In my last post, I alluded to "nutritional theories" (to be exact, they are hypotheses at best) that have caused the extreme prevalence of Googala in many "diet foods," and the absolute best place to start is with the F word: Fat. Or rather the F-ing F word: Fat Free. The hypothesis is that eating dietary fat causes a person to be fat, and that if you remove the fat from food, people will get less fat. Unfortunately, Dana, and the rest of you, this hypothesis is what we in the Industry like to refer to as bull s***! Now, this post has taken longer than I would have liked to write, because I wanted to make sure I did a fair amount of research to back up my claims. It all started in the 1940s with Ancel Keys and the Lipid Hypothesis…

Uh oh. This is about to get very boring. OK look, I want to inform you, but this is supposed to be light and entertaining as well, so I am going to cliff note it for you, and for those of you who are sticklers for things like facts, I will give you homework…OK?

· Circa 1940: Lipid Hypothesis says eating fat and cholesterol causes heart disease.

· 1940s-present: Plethora of fake foods, rancid oils and margarines replace butter, raw whole milk, cheese, lard, etc. (Homework: go compare the labels of regular Hellman’s Mayonnaise and Fat Free Mayonnaise. Then for bonus points take a look at Mayonnaise made with “healthy” olive oil. Scary.)

· 1994: A girl in my college dorm told me she couldn’t eat avocados because they are “too fattening.”

· Present Day: Obesity rates in adults and especially children have skyrocketed. Diabetes Type II (a largely preventable disease) rates have skyrocketed in adults and children. And the CDC reports Life Expectancy on the decline (Google it. It’s all there)

· Conclusion: The Hypothesis is probably wrong!

If you wish to do your own fact finding, start with this foundation, which is doing very good work with whole food education: Then read anything by Michael Pollan (The Omnivores Dilemma, In Defense of Food) or watch his movie, Food, Inc. Jamie Oliver’s Food Revolution is a great show and he has cookbooks and a website to support his foundation. I am about to start reading Barbara Kingsolver’s Animal, Vegetable, Miracle, so I will be reviewing that for you, but I hear from many whole food enthusiasts that it is a must read. There are endless sources of whole food enthusiasts, as there are also endless sources of food religion zealots and Fat War proponents. Those of us who do not have the time nor the intellect to sift through this much conflicting data must step back from the rhetoric and try to use our common sense.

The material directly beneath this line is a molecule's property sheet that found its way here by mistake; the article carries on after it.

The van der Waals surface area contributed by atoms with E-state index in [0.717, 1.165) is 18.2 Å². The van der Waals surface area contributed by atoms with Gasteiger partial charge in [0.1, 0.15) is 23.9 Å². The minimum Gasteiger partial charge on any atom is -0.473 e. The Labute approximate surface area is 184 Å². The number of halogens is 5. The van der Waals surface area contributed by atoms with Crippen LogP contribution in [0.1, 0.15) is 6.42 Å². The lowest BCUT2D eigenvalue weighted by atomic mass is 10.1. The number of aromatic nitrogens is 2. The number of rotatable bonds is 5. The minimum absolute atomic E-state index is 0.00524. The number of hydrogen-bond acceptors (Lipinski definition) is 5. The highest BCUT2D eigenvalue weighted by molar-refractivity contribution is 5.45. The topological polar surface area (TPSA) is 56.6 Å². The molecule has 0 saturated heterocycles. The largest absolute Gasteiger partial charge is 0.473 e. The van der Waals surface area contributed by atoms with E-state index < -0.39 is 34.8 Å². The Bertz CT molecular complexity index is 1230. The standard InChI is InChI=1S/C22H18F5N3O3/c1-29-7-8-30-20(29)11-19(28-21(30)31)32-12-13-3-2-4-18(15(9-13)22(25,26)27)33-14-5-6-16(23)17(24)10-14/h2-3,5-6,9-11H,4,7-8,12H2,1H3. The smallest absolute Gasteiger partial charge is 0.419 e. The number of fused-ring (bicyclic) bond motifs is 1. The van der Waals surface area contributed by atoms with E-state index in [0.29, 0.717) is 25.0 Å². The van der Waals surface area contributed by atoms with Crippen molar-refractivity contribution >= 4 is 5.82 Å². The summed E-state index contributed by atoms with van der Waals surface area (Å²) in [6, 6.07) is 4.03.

Some of you may be suspicious of the refuting of the Lipid Hypothesis due to in large part the number of medical people who tout it. As one who has participated in medical research in my past life, I will tell you that “evidence based medicine” is a lot less evidence based than you might think. Personal bias, cuts in funding, drop-out rates, poor data entry, understaffing, the size of the patient groups being studied, and most importantly who is funding it and what is their agenda can all affect the results. People hear a report on the news (“A new study showed that…”) or hear about it from a secondary source on the Internet or in a book and the idea is accepted as Gospel, without any knowledge of the source of the study or how good it was. Most of us are not qualified to judge scientific research, so as a basic guideline, if you hear of a study done in a major publication, such as the NEJM, Pediatrics, JAMA, then it is probably good science. If you are poking around on the Internet and come across someone’s blog (uh, except for mine…) then be cautious.